It’s that time again folks. Welcome to Beyond’s second Monthly Maths Mastery blog! This month, we’re graphing linear and quadratic functions, while shedding light on some of the key misconceptions. Grab your graph paper, poise those pencils and get set for a masterclass on maths with Beyond.

The skills developed in this blog can be put to use in the practice material below! It’s yours, for free…no, really…we mean it!

## What is the difference between linear and quadratic functions?

A linear function is one of the form *y* =* mx* + *c*. For each input of *x*, you get one output for y. The graph of these functions is a single straight line.

A quadratic function is one of the form *y* = *ax*^{2 }*+ bx + c*. For each output for y, there can be up to two associated input values of x. The graph of these functions is a parabola β a smooth, approximately u-shaped or n-shaped, curve.

You need to be able to confidently plot the graphs of these functions, and the simplest way to do so is by using a table of values.

## How do you draw a graph of a linear function?

Regardless of whether a table is given to you, you should consider using one to ensure you’re correctly graphing linear and quadratic functions.

For example,

Plot the graph of *y* = 2*x* β 1 for -3 β€ *x* β€ 3.

This inequality notation means that we should plot the graph for values of x between and including -3 and 3.

A table of values might look as below. Note that if a table of values isnβt given, you can get away with calculating no less than 3 coordinates for a linear function. You might wish to just choose positive values of *x* for ease!

x | -3 | -2 | -1 | 0 | 1 | 2 | 3 |

y |

To find the relevant values for y, substitute the value of x into the equation *y* = 2*x* β 1.

When *x* = -3, *y* = 2 Γ (-3) β 1 = -7.

When *x* = -2, *y* = 2 Γ (-2) β 1 = -5.

When *x* = -1, *y* = 2 Γ (-1) β 1 = -3.

The finished table will look like this:

x | -3 | -2 | -1 | 0 | 1 | 2 | 3 |

y | -7 | -5 | -3 | -1 | 1 | 3 | 5 |

These values are ready to be plotted on a graph. Donβt forget to join them up with a straight line!

At this stage, any points which do not lie on the line have probably been incorrectly calculated. If this is the case, go back and check your working.

Seems okay so far π€ suspiciously so…

## How do you draw a graph of a quadratic function?

You will be given a table to complete. Once again, to find the values for y, substitute the values of x into the equation given.

For example,

Complete the table of values for the function *y = x*^{2}* + x* β 2.

x | -3 | -2 | -1 | 0 | 1 | 2 |

y | 4 | -2 |

Remember to be really careful when working with quadratics. We must remember that when we square a negative number, we get a positive result.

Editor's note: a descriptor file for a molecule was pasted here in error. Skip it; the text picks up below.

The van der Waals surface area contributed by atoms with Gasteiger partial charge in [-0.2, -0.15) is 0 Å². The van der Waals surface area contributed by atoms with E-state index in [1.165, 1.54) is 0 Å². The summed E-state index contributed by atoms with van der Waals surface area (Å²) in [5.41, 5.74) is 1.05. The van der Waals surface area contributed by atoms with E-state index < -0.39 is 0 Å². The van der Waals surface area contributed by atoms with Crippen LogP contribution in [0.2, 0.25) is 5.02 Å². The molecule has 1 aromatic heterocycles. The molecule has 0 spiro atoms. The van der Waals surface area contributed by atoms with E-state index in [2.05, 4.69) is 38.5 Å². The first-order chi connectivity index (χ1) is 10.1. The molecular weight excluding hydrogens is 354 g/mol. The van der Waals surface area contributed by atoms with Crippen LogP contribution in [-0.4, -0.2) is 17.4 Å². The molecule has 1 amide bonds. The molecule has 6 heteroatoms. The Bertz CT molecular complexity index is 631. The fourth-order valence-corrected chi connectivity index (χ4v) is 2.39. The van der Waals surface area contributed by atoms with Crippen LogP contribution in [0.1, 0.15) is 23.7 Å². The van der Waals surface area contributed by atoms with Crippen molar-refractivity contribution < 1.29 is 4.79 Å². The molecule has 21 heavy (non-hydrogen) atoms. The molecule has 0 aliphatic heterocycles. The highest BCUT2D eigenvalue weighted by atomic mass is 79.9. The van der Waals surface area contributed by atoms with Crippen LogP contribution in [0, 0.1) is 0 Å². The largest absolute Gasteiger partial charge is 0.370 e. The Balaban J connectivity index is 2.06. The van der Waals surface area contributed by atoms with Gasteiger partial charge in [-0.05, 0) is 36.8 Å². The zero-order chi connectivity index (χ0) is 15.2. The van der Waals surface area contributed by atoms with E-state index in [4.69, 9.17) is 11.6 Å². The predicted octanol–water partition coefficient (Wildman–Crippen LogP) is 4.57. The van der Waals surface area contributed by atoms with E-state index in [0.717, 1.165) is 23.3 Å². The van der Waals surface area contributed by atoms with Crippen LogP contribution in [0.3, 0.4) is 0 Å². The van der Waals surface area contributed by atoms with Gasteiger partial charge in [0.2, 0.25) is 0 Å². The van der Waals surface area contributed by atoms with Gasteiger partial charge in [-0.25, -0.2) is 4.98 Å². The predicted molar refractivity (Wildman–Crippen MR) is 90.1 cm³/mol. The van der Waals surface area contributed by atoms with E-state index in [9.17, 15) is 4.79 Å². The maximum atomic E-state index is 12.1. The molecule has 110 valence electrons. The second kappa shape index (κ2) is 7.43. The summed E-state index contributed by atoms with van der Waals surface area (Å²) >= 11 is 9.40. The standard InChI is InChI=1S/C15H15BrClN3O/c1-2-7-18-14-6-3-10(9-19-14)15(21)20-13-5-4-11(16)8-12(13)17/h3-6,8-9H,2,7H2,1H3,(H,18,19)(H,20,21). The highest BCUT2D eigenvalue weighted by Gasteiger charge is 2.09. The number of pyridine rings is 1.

When *x* = -2, *y* = (-2)^{2} + (-2) β 2 = 0

When *x* = -1, *y* = (-1)^{2} + (-1) β 2 = -2

When *x* = 1, *y* = 1^{2} + 1 β 2 = 0

When *x* = 2, *y* = 2^{2} + 2 β 2 = 4

The finished table is:

x | -3 | -2 | -1 | 0 | 1 | 2 |

y | 4 | 0 | -2 | -2 | 0 | 4 |

Quadratic graphs are symmetrical, so the symmetry in our coordinates is a good indication that weβve calculated these values correctly.

These values are ready to be plotted on a graph. Donβt forget to join them up with a smooth curve!

**How do you solve equations using a graph?**

To solve an equation graphically, draw the graph of each side of the equation as *y = f(x)* and see where the two graphs intersect…sort of like our tramlines illustration below π. The main equation you will need to solve is when it is equal to zero. The line *y* = 0 is the *x*-axis, so you need to find the points where your graph crosses the *x*-axis.

For example,

Use your graph to solve the equation* x*^{2}* + x* β 2 = 0.

We have already drawn the graph for *y = x ^{2} + x* β 2. The other side of our equation is zero, so we need to think about the line

*y*= 0. This is the

*x*-axis, so look for the points where the graph crosses the

*x*-axis.

The solutions are *x* = 1 and *x* = -2.

To solve the equation *x ^{2} + x* β 2 = 3, we would draw the line

*y*= 3. To solve the equation

*x*β 2 =

^{2}+ x*x*+ 1, we would draw the line

*y*=

*x*+ 1, and so on!

Does that make sense? It’d be easier if we had a video wouldn’t it? Oh, we do! “Roll VT…”

Graphing linear and quadratic functions? Piece of cake! Same time next month?

In the meantime though, if you’re covering linear and quadratic graphs with your students, check out some of our resources below!

## Graphs of Quadratic Equations Worksheet

## Algebra Graphs Worksheets – KS3 Maths

Missed last month’s maths mastery? Simply click the image below!

Don’t forget to subscribe to Beyond for access to thousands of secondary teaching resources. You can sign up for a free account here and take a look around at our free resources before you subscribe too.